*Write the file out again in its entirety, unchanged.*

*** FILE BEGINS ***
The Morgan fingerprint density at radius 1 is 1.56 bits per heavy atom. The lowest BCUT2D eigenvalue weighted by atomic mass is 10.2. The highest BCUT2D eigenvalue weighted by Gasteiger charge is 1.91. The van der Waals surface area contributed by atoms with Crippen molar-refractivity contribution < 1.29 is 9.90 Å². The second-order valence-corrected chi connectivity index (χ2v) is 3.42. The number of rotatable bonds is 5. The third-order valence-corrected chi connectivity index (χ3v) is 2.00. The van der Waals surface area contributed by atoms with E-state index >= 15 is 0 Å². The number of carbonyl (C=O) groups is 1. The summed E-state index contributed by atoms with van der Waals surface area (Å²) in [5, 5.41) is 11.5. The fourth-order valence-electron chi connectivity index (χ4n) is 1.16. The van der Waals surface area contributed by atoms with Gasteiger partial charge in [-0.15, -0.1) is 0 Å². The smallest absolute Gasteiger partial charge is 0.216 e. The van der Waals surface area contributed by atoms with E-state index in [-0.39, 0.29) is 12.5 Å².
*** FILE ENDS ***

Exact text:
The Morgan fingerprint density at radius 1 is 1.56 bits per heavy atom. The lowest BCUT2D eigenvalue weighted by atomic mass is 10.2. The highest BCUT2D eigenvalue weighted by Gasteiger charge is 1.91. The van der Waals surface area contributed by atoms with Crippen molar-refractivity contribution < 1.29 is 9.90 Å². The second-order valence-corrected chi connectivity index (χ2v) is 3.42. The number of rotatable bonds is 5. The third-order valence-corrected chi connectivity index (χ3v) is 2.00. The van der Waals surface area contributed by atoms with E-state index >= 15 is 0 Å². The number of carbonyl (C=O) groups is 1. The summed E-state index contributed by atoms with van der Waals surface area (Å²) in [5, 5.41) is 11.5. The fourth-order valence-electron chi connectivity index (χ4n) is 1.16. The van der Waals surface area contributed by atoms with Gasteiger partial charge in [-0.15, -0.1) is 0 Å². The smallest absolute Gasteiger partial charge is 0.216 e. The van der Waals surface area contributed by atoms with E-state index in [-0.39, 0.29) is 12.5 Å².